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Survival Series
Chapter 1: Bug Out Bags
Chapter 2: Survival Intro
Chapter 3: Hoarding
Chapter 4: Home preparation
Chapter 5: Water procurement & storage
Chapter 6: Food storage
Chapter 7: Physical Conditioning
Chapter 8: Cold Weather Preparedness & Survival
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Chapter 8: Cold Weather Preparedness & Survival


We must always prepare with seasonal considerations such as tempature and precipitation.

Our gear, our training, physical conditioning and even our diets change with the seasons in most climates.

Cold weather preparation and survival is probably the most challenging of all our operations.


- Cold weather can kill you

- Cold/wet weather can kill you even faster

- Cold and moisture work together to rub you of body tempature

- Wind chill is a real factor.  It's not just for the weather man to scare you with.

- Being cold can be painful.

- Cold can lull you into submission and even death.

- Being properly prepared and outfitted give you a major edge in winter survival.

- Tempature conditioning four your body should be part of your seasonal conditioning.

- Caloric intake and proper hydration are essential to fuel your body furnace.

- Prepare to survive in your home without electricity, fuel, or running water.

- With proper conditions, training and preparation, cold weather survival need not be a torturous experience.

Primary Considerations In Cold Weather Survival:

  1. Maintaining body tempature
  2. Staying dry
  3. Staying hydrated
  4. Avoiding cold weather injuries ie: freezing and frostbite - first aid
  5. Proper nutrition
  6. Shelter and fire
  7. Safety and securities

Secondary Considerations:

  1. Hygiene
  2. Communications
  3. Travel


- Dress for succes - staying alive that is!

- Don't overdress when it is not necessary

- Layering of clothing allows you to regulate your body heat.

- Hats, hoods and scarfs are absolutly necessary in extreme cold weather.  You can lose up to 80% of body heat through your head.

- My favorite gloves are still the black leather military shells with wool liners. More modern thermalite, neoprene and poly pro golves are also excellent.  Gortex gloves afford you flexability and water proof hand protection.

- In extreme cold weather, mittens are warmer than golves although manual dexterity is impeded.

- The U.S. Military "gauntlet" style mittens are excellent.

- Wool is still the standard for clothing warmth.

- Poly Pro and ECWCS underwear are moisture wicking and superb cold weather clothing.  Some are rated 40 degrees below zero protection.

- Cotton is not a good choice for clothing, gloves, or socks.  North woods guides call cotton "death fabric".

- Merino wool, Belgum wool, and quality wool blend socks are best.  They wick moisture and form a warm pocket of air around your feet.  There are other sock choices such as a new blend polyester and seal skins that afford good protection.

- Wool watch caps, mad bomber style hats, snorkle hoods, balaclavas, foam, poly pro and polar fleece face masks --- all will help protect your head, face and neck.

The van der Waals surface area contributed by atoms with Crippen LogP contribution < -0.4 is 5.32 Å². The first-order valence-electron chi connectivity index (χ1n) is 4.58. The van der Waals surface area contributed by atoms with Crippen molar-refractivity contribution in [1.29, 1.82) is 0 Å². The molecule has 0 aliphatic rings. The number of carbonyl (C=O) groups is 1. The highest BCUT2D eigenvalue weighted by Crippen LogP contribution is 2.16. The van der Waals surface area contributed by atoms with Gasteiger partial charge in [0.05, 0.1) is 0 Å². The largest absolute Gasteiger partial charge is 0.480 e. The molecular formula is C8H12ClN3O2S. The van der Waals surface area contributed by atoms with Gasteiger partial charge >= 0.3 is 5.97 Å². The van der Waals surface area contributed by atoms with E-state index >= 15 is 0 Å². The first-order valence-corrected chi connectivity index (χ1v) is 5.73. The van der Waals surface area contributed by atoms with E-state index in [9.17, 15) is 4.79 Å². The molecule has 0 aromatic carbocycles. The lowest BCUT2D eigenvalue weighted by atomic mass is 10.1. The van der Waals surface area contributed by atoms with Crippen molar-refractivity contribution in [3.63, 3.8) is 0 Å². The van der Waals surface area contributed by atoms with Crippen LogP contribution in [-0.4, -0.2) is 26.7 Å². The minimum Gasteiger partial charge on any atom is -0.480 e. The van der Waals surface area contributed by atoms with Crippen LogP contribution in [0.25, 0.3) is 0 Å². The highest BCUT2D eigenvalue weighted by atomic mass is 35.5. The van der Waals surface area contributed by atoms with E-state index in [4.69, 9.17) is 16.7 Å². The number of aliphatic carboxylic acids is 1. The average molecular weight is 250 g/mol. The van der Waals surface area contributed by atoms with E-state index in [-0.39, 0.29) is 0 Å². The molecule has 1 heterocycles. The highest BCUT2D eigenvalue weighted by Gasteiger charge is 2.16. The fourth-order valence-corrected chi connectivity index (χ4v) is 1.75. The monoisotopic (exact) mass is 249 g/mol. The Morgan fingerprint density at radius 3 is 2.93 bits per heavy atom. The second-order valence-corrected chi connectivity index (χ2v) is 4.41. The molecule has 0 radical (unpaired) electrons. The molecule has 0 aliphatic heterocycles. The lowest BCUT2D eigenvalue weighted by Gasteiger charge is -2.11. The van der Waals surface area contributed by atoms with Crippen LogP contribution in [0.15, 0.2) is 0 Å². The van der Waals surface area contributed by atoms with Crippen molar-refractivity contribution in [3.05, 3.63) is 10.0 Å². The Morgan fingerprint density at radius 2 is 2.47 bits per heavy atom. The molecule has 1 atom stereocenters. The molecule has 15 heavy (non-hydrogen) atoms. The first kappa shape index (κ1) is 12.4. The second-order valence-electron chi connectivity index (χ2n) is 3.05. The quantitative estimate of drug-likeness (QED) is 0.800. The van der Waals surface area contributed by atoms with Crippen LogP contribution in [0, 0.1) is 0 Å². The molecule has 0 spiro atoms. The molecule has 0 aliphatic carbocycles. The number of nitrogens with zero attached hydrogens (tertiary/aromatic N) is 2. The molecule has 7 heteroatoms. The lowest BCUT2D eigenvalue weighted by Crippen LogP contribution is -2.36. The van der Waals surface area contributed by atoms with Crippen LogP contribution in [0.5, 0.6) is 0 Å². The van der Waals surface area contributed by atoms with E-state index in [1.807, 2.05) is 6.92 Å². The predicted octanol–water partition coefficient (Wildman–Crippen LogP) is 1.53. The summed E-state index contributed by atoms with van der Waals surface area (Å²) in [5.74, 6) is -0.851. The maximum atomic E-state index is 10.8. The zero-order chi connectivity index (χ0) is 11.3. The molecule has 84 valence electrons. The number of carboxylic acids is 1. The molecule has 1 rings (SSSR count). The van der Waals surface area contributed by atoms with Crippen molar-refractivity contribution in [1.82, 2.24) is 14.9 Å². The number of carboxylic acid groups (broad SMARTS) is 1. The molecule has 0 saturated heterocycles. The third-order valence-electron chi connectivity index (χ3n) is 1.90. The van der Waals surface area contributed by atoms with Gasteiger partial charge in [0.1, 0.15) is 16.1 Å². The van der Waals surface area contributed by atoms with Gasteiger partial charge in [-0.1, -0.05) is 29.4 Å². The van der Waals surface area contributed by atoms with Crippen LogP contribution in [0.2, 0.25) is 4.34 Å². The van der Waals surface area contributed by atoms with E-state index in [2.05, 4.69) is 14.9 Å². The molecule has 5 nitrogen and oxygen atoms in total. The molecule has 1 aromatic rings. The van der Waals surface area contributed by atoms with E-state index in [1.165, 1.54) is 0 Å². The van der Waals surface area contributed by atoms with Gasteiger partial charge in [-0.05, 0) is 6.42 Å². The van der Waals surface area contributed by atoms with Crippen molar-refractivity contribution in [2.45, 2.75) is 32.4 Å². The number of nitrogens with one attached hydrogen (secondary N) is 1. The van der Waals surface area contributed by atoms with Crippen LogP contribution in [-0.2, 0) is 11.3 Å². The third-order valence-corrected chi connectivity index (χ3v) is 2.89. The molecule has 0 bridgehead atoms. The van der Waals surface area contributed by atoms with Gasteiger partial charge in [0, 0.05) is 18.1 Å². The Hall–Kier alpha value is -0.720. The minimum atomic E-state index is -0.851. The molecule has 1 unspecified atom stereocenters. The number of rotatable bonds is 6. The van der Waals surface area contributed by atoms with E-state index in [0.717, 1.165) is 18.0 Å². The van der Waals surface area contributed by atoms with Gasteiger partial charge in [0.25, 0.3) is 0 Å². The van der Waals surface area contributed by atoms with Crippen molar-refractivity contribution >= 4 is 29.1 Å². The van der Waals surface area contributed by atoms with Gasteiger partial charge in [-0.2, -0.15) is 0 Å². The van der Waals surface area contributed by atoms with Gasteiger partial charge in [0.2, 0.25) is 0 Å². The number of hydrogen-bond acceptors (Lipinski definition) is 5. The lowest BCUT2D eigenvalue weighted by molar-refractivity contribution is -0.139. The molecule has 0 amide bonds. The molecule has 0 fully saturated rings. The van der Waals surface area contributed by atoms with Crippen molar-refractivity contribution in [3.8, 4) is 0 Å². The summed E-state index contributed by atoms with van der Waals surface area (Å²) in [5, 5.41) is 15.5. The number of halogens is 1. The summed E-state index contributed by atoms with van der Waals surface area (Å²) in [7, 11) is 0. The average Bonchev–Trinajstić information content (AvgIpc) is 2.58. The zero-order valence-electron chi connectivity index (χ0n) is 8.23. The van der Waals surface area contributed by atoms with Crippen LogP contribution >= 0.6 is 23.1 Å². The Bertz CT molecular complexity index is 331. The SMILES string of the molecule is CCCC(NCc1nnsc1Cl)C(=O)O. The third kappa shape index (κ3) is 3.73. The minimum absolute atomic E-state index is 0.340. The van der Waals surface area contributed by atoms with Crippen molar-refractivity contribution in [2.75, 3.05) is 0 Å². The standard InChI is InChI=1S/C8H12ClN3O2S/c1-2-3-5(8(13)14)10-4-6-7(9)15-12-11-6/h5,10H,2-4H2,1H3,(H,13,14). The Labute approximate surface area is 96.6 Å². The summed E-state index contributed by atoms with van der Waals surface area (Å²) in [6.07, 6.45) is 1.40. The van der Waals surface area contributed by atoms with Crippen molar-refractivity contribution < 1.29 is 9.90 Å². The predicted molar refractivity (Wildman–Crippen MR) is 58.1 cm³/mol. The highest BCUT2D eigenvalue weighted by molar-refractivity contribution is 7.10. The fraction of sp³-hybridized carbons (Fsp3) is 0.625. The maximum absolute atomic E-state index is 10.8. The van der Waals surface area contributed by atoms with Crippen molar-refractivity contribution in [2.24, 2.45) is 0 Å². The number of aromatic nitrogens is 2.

- Remember your face, ears, nose and eyes are extremly vaulnerable to freezing, windburn, and frostbite.

- Moisturizing skin cream, lip balm, and sun screen should not be forgotten.  The combination of cold, wind, and highly reflecting snow can badly damage your skin.


Boots are a major consideration in cold weather preparedness.  Staying warm and dry is again our primary goal.  Feet can easily frostbite.  Recovery from frostbite is a long and difficult process.

There are a number of quality boots on the market.  I'll mention several boots that I recommend.

Military Mickey Mouse boots are hard to beat.  They are 100% waterproof and will protect you well below 2 degrees below zero F.

The military cold/wet intermediate boot is another good choice.  This is a double gortex lined leather boot tath is completly waterproof.  With a single pair of quality wool socks it will protect you well.

Lacrosse, Hodgson, Baffin and Bata all make boots rated down to 100 degrees below zero.

There are too many good cold weather boots to mention them all.  It's worth the time to shop credible outfitters to find what boots will work for you.

Sleeping Bags & Sleep Systems:

Your monetary investment in quality sleeping gear will repay you many times over.

Everyone that is interested in serious preparedness should own two military (US is best) ponchos and a poncho liner.  Aside from being great wet weather gear, a poncho can serve as a shelter, back pack cover, and when combined with the liner can be snapped together to make a sleeping bag.  This is an effective, light weight system that is a very good choice for bug-out situations.  Light weight paratrooper size sleeping bags are also good choices for emergency travel and can be bolstered by using the poncho liner.

Heavier bags provide more warmth but add more back pack weight.

US Military bags are first class equipment. The intermediate, extreme cold weather adn 3 piece bags with Gortex cover (bivy) provide more comfort, warmth, and ruggedness than many of the higher priced commercial bags.

Gortex bivy covers can be purchased individualy and turn mediocre bags into super bags.

If you are forced to shelter in your home without power or heat, sleeping bags can make life a whole lot easier.

Most sleeping bags now use highly effecient, man made insulations such as hollowfill.  Down is also excellent until it gets wet.  Wet down has almost no insulating capability.

Coming soon: Cold Weather Nutrition & Hydration